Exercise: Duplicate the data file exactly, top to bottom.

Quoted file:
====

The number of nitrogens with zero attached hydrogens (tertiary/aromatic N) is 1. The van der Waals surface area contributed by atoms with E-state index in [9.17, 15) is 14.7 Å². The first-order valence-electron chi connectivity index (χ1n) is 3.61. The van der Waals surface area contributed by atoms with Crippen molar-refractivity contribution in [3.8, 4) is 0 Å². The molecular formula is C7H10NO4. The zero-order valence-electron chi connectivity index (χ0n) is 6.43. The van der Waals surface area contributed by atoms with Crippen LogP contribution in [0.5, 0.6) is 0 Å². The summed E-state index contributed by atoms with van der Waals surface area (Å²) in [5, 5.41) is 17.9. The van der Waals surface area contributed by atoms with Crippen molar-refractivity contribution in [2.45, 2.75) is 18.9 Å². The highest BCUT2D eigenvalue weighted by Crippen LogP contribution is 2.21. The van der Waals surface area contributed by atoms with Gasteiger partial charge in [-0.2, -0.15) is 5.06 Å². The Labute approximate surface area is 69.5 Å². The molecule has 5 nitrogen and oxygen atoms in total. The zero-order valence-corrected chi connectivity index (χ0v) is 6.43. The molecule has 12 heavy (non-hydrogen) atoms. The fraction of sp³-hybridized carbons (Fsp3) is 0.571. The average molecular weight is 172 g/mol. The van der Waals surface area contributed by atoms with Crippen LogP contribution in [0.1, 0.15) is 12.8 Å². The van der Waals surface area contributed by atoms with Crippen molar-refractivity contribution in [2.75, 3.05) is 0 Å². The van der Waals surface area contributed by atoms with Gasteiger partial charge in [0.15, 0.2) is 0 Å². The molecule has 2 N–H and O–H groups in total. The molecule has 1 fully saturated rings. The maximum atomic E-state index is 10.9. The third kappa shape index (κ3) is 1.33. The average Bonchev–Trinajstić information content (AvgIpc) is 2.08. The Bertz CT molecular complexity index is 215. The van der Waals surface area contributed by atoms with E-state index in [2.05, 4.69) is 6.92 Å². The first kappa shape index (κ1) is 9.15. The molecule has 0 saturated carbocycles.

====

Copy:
The number of nitrogens with zero attached hydrogens (tertiary/aromatic N) is 1. The van der Waals surface area contributed by atoms with E-state index in [9.17, 15) is 14.7 Å². The first-order valence-electron chi connectivity index (χ1n) is 3.61. The van der Waals surface area contributed by atoms with Crippen molar-refractivity contribution in [3.8, 4) is 0 Å². The molecular formula is C7H10NO4. The zero-order valence-electron chi connectivity index (χ0n) is 6.43. The van der Waals surface area contributed by atoms with Crippen LogP contribution in [0.5, 0.6) is 0 Å². The summed E-state index contributed by atoms with van der Waals surface area (Å²) in [5, 5.41) is 17.9. The van der Waals surface area contributed by atoms with Crippen molar-refractivity contribution in [2.45, 2.75) is 18.9 Å². The highest BCUT2D eigenvalue weighted by Crippen LogP contribution is 2.21. The van der Waals surface area contributed by atoms with Gasteiger partial charge in [-0.2, -0.15) is 5.06 Å². The Labute approximate surface area is 69.5 Å². The molecule has 5 nitrogen and oxygen atoms in total. The zero-order valence-corrected chi connectivity index (χ0v) is 6.43. The molecule has 12 heavy (non-hydrogen) atoms. The fraction of sp³-hybridized carbons (Fsp3) is 0.571. The average molecular weight is 172 g/mol. The van der Waals surface area contributed by atoms with Crippen LogP contribution in [0.1, 0.15) is 12.8 Å². The van der Waals surface area contributed by atoms with Crippen molar-refractivity contribution in [2.75, 3.05) is 0 Å². The van der Waals surface area contributed by atoms with Gasteiger partial charge in [0.15, 0.2) is 0 Å². The molecule has 2 N–H and O–H groups in total. The molecule has 1 fully saturated rings. The maximum atomic E-state index is 10.9. The third kappa shape index (κ3) is 1.33. The average Bonchev–Trinajstić information content (AvgIpc) is 2.08. The Bertz CT molecular complexity index is 215. The van der Waals surface area contributed by atoms with E-state index in [2.05, 4.69) is 6.92 Å². The first kappa shape index (κ1) is 9.15. The molecule has 0 saturated carbocycles.